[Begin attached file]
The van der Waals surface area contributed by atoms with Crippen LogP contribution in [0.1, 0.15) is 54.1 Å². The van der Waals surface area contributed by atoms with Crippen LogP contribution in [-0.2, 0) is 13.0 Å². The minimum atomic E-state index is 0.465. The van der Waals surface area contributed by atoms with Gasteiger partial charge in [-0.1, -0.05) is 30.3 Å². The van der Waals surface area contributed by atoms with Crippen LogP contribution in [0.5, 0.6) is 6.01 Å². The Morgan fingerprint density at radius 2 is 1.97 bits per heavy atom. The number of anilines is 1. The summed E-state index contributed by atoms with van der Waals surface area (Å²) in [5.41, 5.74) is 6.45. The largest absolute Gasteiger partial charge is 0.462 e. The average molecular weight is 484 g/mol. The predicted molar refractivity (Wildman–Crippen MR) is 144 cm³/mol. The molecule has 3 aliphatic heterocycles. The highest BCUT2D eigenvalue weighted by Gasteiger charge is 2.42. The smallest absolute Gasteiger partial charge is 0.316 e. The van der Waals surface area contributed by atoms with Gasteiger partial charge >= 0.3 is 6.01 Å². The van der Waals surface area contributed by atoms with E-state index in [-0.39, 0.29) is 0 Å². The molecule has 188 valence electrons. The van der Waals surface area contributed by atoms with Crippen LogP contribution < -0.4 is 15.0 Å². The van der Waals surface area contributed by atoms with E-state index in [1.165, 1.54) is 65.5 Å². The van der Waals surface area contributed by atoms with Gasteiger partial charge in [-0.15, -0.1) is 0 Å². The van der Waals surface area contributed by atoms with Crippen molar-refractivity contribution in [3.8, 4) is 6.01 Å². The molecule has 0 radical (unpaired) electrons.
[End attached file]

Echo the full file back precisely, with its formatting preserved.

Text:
The van der Waals surface area contributed by atoms with Crippen LogP contribution in [0.1, 0.15) is 54.1 Å². The van der Waals surface area contributed by atoms with Crippen LogP contribution in [-0.2, 0) is 13.0 Å². The minimum atomic E-state index is 0.465. The van der Waals surface area contributed by atoms with Gasteiger partial charge in [-0.1, -0.05) is 30.3 Å². The van der Waals surface area contributed by atoms with Crippen LogP contribution in [0.5, 0.6) is 6.01 Å². The Morgan fingerprint density at radius 2 is 1.97 bits per heavy atom. The number of anilines is 1. The summed E-state index contributed by atoms with van der Waals surface area (Å²) in [5.41, 5.74) is 6.45. The largest absolute Gasteiger partial charge is 0.462 e. The average molecular weight is 484 g/mol. The predicted molar refractivity (Wildman–Crippen MR) is 144 cm³/mol. The molecule has 3 aliphatic heterocycles. The highest BCUT2D eigenvalue weighted by Gasteiger charge is 2.42. The smallest absolute Gasteiger partial charge is 0.316 e. The van der Waals surface area contributed by atoms with Gasteiger partial charge >= 0.3 is 6.01 Å². The van der Waals surface area contributed by atoms with E-state index in [-0.39, 0.29) is 0 Å². The molecule has 188 valence electrons. The van der Waals surface area contributed by atoms with Crippen LogP contribution < -0.4 is 15.0 Å². The van der Waals surface area contributed by atoms with E-state index in [1.165, 1.54) is 65.5 Å². The van der Waals surface area contributed by atoms with Gasteiger partial charge in [-0.15, -0.1) is 0 Å². The van der Waals surface area contributed by atoms with Crippen molar-refractivity contribution in [3.8, 4) is 6.01 Å². The molecule has 0 radical (unpaired) electrons.